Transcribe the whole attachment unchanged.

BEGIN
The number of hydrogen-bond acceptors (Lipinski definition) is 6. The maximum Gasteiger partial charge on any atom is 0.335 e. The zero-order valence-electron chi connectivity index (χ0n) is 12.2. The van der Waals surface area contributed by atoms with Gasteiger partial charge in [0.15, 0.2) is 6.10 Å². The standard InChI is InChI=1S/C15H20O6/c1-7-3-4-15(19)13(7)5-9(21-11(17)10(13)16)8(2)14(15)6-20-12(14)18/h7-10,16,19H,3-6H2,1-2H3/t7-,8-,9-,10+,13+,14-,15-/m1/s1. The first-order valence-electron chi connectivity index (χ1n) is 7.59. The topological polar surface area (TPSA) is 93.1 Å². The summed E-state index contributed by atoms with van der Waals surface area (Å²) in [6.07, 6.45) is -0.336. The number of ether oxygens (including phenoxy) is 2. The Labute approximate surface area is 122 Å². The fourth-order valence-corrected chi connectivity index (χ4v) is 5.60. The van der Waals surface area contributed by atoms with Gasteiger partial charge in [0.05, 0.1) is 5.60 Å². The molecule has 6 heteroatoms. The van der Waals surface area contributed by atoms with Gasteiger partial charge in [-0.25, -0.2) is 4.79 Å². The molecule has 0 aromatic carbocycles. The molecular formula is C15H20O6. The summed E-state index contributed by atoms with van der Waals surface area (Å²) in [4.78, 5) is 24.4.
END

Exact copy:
The number of hydrogen-bond acceptors (Lipinski definition) is 6. The maximum Gasteiger partial charge on any atom is 0.335 e. The zero-order valence-electron chi connectivity index (χ0n) is 12.2. The van der Waals surface area contributed by atoms with Gasteiger partial charge in [0.15, 0.2) is 6.10 Å². The standard InChI is InChI=1S/C15H20O6/c1-7-3-4-15(19)13(7)5-9(21-11(17)10(13)16)8(2)14(15)6-20-12(14)18/h7-10,16,19H,3-6H2,1-2H3/t7-,8-,9-,10+,13+,14-,15-/m1/s1. The first-order valence-electron chi connectivity index (χ1n) is 7.59. The topological polar surface area (TPSA) is 93.1 Å². The summed E-state index contributed by atoms with van der Waals surface area (Å²) in [6.07, 6.45) is -0.336. The number of ether oxygens (including phenoxy) is 2. The Labute approximate surface area is 122 Å². The fourth-order valence-corrected chi connectivity index (χ4v) is 5.60. The van der Waals surface area contributed by atoms with Gasteiger partial charge in [0.05, 0.1) is 5.60 Å². The molecule has 6 heteroatoms. The van der Waals surface area contributed by atoms with Gasteiger partial charge in [-0.25, -0.2) is 4.79 Å². The molecule has 0 aromatic carbocycles. The molecular formula is C15H20O6. The summed E-state index contributed by atoms with van der Waals surface area (Å²) in [4.78, 5) is 24.4.